Brush up on your prevention basics with this new Health Policy Institute of Ohio guide.
Health, Access and Care
State-by-state data on key indicators and budgets for disease prevention and improved community health.
Ohio’s Mid-Biennium Review (MBR) bill enacted in 2012 produced dozens of reforms, budget adjustments and efficiencies as well as policy changes related to K-12 and higher education, workforce development, energy and health care and human services. This year’s MBR will similarly introduce additional budget modifications and policy changes that could have implications for funders and the grantees you support.
Rising Tide explored the people, the stories, the issues, and the programs that comprise the landscape of Cleveland's local LGBTQ community. Learn what's happening related to LGBTQ programming in youth, families, aging, health, employment, or social justice – from a wealth of local and national experts.
In 2008, the Robert Wood Johnson Foundation (RWJF) convened the Commission to Build a Healthier America to help us find better ways to improve the health of our nation. In their search for solutions, the Commissioners found that there is much more to health than health care and that where we live, learn, work, and play profoundly influence our health.
Mission or impact investing, which can generate both a social and financial return, has been gaining attention in philanthropic circles as a way to invest money in for-profit and nonprofit organizations that do work with a positive social impact.
CDC Health Disparities and Inequalities Report — United States, 2013 is the second agency report examining some of the key factors that affect health and lead to health disparities in the United States. Four findings bring home the enormous personal tragedy of health disparities.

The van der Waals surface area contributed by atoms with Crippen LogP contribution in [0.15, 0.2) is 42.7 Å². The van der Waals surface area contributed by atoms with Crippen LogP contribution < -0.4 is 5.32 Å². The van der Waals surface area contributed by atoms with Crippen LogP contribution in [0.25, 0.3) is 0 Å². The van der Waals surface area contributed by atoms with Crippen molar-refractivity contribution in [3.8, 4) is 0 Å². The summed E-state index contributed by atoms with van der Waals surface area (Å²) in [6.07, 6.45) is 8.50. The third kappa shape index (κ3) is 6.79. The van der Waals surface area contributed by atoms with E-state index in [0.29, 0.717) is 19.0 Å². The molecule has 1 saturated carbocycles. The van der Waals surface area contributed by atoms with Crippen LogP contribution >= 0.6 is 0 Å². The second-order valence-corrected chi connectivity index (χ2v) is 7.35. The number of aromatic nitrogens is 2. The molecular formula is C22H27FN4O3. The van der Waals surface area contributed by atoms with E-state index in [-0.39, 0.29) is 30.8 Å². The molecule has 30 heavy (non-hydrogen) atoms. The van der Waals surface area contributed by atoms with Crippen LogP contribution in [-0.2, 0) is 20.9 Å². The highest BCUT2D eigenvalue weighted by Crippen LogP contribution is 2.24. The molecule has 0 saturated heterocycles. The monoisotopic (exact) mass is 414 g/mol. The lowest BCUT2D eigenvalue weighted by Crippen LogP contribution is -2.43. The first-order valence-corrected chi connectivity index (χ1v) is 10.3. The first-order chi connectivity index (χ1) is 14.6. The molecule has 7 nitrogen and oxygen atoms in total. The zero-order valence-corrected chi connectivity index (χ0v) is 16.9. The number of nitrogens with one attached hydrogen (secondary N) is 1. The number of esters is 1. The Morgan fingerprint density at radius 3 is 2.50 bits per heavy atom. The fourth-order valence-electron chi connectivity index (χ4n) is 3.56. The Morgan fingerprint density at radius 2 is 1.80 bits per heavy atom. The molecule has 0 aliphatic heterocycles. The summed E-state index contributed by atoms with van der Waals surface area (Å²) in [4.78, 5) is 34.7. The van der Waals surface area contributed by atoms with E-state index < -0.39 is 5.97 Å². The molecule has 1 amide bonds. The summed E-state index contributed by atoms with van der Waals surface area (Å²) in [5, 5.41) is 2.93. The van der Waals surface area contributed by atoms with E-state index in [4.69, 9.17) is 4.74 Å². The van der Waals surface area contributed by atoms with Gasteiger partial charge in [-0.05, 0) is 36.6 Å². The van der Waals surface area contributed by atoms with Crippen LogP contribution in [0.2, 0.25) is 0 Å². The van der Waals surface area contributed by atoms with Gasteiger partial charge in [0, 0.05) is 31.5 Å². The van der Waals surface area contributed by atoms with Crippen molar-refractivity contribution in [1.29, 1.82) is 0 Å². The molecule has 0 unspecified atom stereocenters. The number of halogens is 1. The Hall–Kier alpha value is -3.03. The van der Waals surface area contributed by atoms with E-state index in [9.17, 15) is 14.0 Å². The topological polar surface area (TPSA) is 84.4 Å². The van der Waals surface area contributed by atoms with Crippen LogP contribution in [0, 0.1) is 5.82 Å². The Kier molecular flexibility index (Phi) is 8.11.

Eight in 10 Ohio adults report being physically active; majority thinks increasing physical activity would improve health.
The United States now stands on the cusp of important expansion in access to affordable health insurance coverage that was promised in the enactment of federal health reform legislation in 2010. As actors and stakeholders throughout the health system prepare for a surge in the insured population, leaders are looking ahead to the looming challenges that will move to center stage as the crisis of the uninsured recedes: How can we reduce the heavy burden of health care cost growth on our nation’s families, employers, state budgets, and federal health care programs? And, in the face of significant disparities in health outcomes across population groups and between the United States and other developed nations, how can we strengthen our health system to provide better care and better health for all?
Each year in the United States, tens of millions of children, disproportionately low-income, go without seeing a dentist. This lack of access to dental care is a complex problem fueled by a number of factors, with two different dentist shortages compounding the issue.